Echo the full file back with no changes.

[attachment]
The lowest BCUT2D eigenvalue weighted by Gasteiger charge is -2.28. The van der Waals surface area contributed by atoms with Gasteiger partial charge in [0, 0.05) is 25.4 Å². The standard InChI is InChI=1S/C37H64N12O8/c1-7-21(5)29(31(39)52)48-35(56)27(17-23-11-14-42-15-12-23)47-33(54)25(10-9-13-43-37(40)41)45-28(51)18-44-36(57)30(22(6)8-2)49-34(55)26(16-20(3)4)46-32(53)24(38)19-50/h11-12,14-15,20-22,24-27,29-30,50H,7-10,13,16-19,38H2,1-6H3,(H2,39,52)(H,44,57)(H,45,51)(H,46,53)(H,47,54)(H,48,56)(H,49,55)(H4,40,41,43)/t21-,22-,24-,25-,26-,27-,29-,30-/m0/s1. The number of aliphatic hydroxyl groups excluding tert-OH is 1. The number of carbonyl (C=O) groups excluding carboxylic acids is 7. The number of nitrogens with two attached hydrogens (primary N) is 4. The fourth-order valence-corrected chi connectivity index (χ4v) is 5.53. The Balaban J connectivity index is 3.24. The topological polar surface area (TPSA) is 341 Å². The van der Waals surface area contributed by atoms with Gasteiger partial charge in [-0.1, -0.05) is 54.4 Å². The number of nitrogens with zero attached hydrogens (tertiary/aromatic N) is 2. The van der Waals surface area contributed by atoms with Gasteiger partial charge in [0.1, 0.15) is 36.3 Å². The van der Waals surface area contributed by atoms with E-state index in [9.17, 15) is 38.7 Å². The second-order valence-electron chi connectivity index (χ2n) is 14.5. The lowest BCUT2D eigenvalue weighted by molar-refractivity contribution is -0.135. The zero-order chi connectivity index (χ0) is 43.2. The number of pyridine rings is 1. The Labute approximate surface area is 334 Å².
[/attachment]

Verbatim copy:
The lowest BCUT2D eigenvalue weighted by Gasteiger charge is -2.28. The van der Waals surface area contributed by atoms with Gasteiger partial charge in [0, 0.05) is 25.4 Å². The standard InChI is InChI=1S/C37H64N12O8/c1-7-21(5)29(31(39)52)48-35(56)27(17-23-11-14-42-15-12-23)47-33(54)25(10-9-13-43-37(40)41)45-28(51)18-44-36(57)30(22(6)8-2)49-34(55)26(16-20(3)4)46-32(53)24(38)19-50/h11-12,14-15,20-22,24-27,29-30,50H,7-10,13,16-19,38H2,1-6H3,(H2,39,52)(H,44,57)(H,45,51)(H,46,53)(H,47,54)(H,48,56)(H,49,55)(H4,40,41,43)/t21-,22-,24-,25-,26-,27-,29-,30-/m0/s1. The number of aliphatic hydroxyl groups excluding tert-OH is 1. The number of carbonyl (C=O) groups excluding carboxylic acids is 7. The number of nitrogens with two attached hydrogens (primary N) is 4. The fourth-order valence-corrected chi connectivity index (χ4v) is 5.53. The Balaban J connectivity index is 3.24. The topological polar surface area (TPSA) is 341 Å². The van der Waals surface area contributed by atoms with Gasteiger partial charge in [-0.1, -0.05) is 54.4 Å². The number of nitrogens with zero attached hydrogens (tertiary/aromatic N) is 2. The van der Waals surface area contributed by atoms with Gasteiger partial charge in [0.1, 0.15) is 36.3 Å². The van der Waals surface area contributed by atoms with E-state index in [9.17, 15) is 38.7 Å². The second-order valence-electron chi connectivity index (χ2n) is 14.5. The lowest BCUT2D eigenvalue weighted by molar-refractivity contribution is -0.135. The zero-order chi connectivity index (χ0) is 43.2. The number of pyridine rings is 1. The Labute approximate surface area is 334 Å².